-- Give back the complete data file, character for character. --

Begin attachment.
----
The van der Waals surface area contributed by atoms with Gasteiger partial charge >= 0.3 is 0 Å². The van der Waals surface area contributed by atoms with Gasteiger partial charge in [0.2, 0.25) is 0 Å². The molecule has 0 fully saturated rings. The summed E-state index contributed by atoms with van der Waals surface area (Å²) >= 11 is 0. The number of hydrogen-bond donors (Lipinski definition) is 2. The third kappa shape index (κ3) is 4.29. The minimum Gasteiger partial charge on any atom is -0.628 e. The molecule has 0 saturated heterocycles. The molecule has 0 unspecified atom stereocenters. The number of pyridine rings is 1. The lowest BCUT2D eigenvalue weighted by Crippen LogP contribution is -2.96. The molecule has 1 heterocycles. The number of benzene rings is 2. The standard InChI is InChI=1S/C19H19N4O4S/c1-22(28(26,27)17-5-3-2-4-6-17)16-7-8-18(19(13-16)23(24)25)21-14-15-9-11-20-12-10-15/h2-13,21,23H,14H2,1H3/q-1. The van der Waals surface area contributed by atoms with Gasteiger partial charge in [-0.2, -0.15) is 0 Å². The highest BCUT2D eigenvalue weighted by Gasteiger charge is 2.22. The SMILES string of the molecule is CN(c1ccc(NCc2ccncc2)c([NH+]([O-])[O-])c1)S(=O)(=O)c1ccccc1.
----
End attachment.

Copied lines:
The van der Waals surface area contributed by atoms with Gasteiger partial charge >= 0.3 is 0 Å². The van der Waals surface area contributed by atoms with Gasteiger partial charge in [0.2, 0.25) is 0 Å². The molecule has 0 fully saturated rings. The summed E-state index contributed by atoms with van der Waals surface area (Å²) >= 11 is 0. The number of hydrogen-bond donors (Lipinski definition) is 2. The third kappa shape index (κ3) is 4.29. The minimum Gasteiger partial charge on any atom is -0.628 e. The molecule has 0 saturated heterocycles. The molecule has 0 unspecified atom stereocenters. The number of pyridine rings is 1. The lowest BCUT2D eigenvalue weighted by Crippen LogP contribution is -2.96. The molecule has 1 heterocycles. The number of benzene rings is 2. The standard InChI is InChI=1S/C19H19N4O4S/c1-22(28(26,27)17-5-3-2-4-6-17)16-7-8-18(19(13-16)23(24)25)21-14-15-9-11-20-12-10-15/h2-13,21,23H,14H2,1H3/q-1. The van der Waals surface area contributed by atoms with Gasteiger partial charge in [-0.2, -0.15) is 0 Å². The highest BCUT2D eigenvalue weighted by Gasteiger charge is 2.22. The SMILES string of the molecule is CN(c1ccc(NCc2ccncc2)c([NH+]([O-])[O-])c1)S(=O)(=O)c1ccccc1.